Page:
The setting, a cavernous space filled with the plaster casts of important works of European architecture and sculpture, adds more layers to the discussion Ai Weiwei generates. But everything old isn’t necessarily new (or novel) again here, at least in terms of Ai and exhibition space: Last year he created several site-specific installations in San Francisco at Alcatraz Island, including in the former penitentiary.
Across town and in a different kind of space with a different kind of take, find Andy Warhol | Ai Weiwei at The Andy Warhol Museum (through Aug. 28). Using all seven floors of the building, this show explores the dynamic vision of the duo and their effect on art and contemporary life. That includes Warhol’s influence on the 20th century, seen by some as the American Century, and Ai’s emerging influence on the 21st, predicted by some to be the Chinese Century. (Carnegie Museum of Art, 4400 Forbes Ave., Oakland; 412/622-3131, cmoa.org. The Andy Warhol Museum, 117 Sandusky St., North Shore; 412/237-8300, warhol.org)
photo by RICK KLIEN
by Karen Dacko
Aug. 20-21/ A floating, custom-fabricated platform transforms one of Pittsburgh’s three rivers (at a yet-to-be-determined spot) into a performance venue for Synchronized Swim 2016, an outlet for interactive movement and dance presentations. The Drift, an artist-run organization dedicated to using the rivers as sites for creative projects, has launched the new, free performance series. It features movement-based works by Slowdanger’s multidisciplinary artists Taylor Knight and Anna Thompson and dancer/choreographer Anthony Williams with painter D.S. Kinsel. (304/685-8241, the-drift.org)
photo by rich Sofranko
Aug. 21/ Pittsburgh Ballet Theatre steps onto the stage at Hartwood Acres with four new hires among the ranks. Yuto Ideno, originally from Japan, joins the corps de ballet, while PBT School Graduate Program alumna Daniela Moya, Amanda Potts and Victoria Watford debut as apprentices. Programming includes excerpts from the pirate adventure “Le Corsaire” (1856), a tale of love and danger. (Hartwood Acres Amphitheater, Middle Road, Hampton Township; 412/281-0360, alleghenycounty.us/special-events/summer-concert-series.aspx, pbt.org)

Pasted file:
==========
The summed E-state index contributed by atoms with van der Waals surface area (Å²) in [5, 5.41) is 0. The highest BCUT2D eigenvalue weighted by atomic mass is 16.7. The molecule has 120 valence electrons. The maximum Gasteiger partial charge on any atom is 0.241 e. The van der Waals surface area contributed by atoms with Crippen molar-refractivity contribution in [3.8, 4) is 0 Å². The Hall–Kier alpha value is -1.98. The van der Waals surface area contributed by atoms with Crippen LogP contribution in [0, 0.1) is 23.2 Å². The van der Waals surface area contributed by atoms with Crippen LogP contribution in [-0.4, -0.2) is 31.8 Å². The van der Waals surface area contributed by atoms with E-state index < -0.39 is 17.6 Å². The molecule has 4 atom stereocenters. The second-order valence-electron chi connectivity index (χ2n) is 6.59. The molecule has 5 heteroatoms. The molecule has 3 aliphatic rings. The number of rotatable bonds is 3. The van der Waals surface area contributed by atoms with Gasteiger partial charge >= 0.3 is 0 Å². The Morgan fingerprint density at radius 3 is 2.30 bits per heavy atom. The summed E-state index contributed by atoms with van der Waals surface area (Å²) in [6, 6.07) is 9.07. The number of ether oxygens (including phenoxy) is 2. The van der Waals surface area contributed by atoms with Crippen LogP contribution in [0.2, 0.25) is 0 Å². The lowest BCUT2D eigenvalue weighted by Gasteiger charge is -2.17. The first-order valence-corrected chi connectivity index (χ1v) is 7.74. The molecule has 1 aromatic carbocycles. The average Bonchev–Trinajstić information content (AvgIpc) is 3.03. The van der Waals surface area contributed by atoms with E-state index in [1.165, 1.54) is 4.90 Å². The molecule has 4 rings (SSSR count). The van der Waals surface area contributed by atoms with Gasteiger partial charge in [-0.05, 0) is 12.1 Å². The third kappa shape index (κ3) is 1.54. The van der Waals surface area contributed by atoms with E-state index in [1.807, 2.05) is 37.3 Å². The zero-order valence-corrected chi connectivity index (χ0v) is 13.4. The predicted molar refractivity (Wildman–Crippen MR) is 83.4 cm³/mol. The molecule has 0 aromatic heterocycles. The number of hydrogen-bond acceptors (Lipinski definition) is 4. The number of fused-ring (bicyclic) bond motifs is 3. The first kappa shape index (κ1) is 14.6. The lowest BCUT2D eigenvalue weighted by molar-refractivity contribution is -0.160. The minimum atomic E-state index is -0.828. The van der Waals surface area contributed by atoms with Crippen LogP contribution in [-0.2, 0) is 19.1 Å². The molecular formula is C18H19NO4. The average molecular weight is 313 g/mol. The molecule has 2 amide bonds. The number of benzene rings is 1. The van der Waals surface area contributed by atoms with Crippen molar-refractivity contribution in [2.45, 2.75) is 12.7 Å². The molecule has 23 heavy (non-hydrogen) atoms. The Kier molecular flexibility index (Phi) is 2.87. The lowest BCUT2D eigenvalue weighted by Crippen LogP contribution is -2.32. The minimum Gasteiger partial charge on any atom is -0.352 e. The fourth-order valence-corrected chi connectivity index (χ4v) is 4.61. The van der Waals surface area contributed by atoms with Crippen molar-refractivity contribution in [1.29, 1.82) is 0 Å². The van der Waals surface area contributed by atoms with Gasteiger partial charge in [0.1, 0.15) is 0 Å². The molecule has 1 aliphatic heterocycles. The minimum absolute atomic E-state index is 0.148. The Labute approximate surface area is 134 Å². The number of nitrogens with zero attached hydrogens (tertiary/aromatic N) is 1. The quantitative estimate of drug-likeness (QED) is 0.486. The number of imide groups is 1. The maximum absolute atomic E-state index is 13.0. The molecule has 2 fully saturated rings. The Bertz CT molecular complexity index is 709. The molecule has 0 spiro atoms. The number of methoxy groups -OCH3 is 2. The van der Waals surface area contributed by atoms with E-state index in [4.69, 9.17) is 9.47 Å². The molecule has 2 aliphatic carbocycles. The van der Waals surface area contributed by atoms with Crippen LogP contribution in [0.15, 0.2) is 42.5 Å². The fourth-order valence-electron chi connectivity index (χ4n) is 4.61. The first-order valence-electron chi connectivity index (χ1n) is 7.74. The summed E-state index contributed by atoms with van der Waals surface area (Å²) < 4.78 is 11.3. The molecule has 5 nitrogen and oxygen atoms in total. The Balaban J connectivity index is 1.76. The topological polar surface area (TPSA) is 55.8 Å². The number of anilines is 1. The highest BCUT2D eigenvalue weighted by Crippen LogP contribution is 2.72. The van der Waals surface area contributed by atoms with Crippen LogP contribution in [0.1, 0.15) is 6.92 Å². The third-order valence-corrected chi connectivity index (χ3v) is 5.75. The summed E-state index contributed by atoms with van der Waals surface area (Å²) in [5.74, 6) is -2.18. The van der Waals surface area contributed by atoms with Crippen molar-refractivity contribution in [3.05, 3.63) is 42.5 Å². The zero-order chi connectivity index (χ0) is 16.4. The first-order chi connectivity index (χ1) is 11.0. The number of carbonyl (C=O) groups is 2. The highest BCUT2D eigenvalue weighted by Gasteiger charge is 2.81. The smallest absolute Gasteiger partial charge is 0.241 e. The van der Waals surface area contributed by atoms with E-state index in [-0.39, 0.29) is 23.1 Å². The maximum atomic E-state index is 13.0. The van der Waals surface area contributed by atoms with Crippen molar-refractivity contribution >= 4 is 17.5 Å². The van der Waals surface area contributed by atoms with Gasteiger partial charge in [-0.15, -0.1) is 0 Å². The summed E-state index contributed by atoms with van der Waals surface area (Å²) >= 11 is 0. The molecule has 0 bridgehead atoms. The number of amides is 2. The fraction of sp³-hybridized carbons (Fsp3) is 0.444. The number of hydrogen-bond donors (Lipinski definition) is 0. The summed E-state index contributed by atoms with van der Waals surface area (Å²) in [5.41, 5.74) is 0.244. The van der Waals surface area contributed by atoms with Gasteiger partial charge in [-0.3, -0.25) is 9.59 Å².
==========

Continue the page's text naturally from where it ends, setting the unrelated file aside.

Aug. 20/ Reed Dance Intensive, directed by founding artist director Greer Reed, conducts a two-week technique workshop for teens and adults culminating in a performance showcase. The program includes works by hip-hop instructor Tuluv Price, a Washington, D.C.-based choreographer, and modern-dance teacher Antonio Brown, a member of Bill T. Jones/Arnie Zane Dance Company. (August Wilson Center for African American Culture, 980 Liberty Ave., Downtown; 412/334-5638)
Aug. 19/ The Duquesne University Tamburitzans, rechristened The Tamburitzans after an amicable separation from the school, are forging an independent path as a nonprofit corporation. But the music and dance ensemble, founded in 1937, continues to celebrate international cultural heritages and foster cultural exchange. Known for preserving eastern European traditions, the reorganized troupe now embraces other cultures, reflective of American diversity. (South Park Amphitheater, 1950-1998 McCorkle Road, South Park Township; thetamburitzans.org)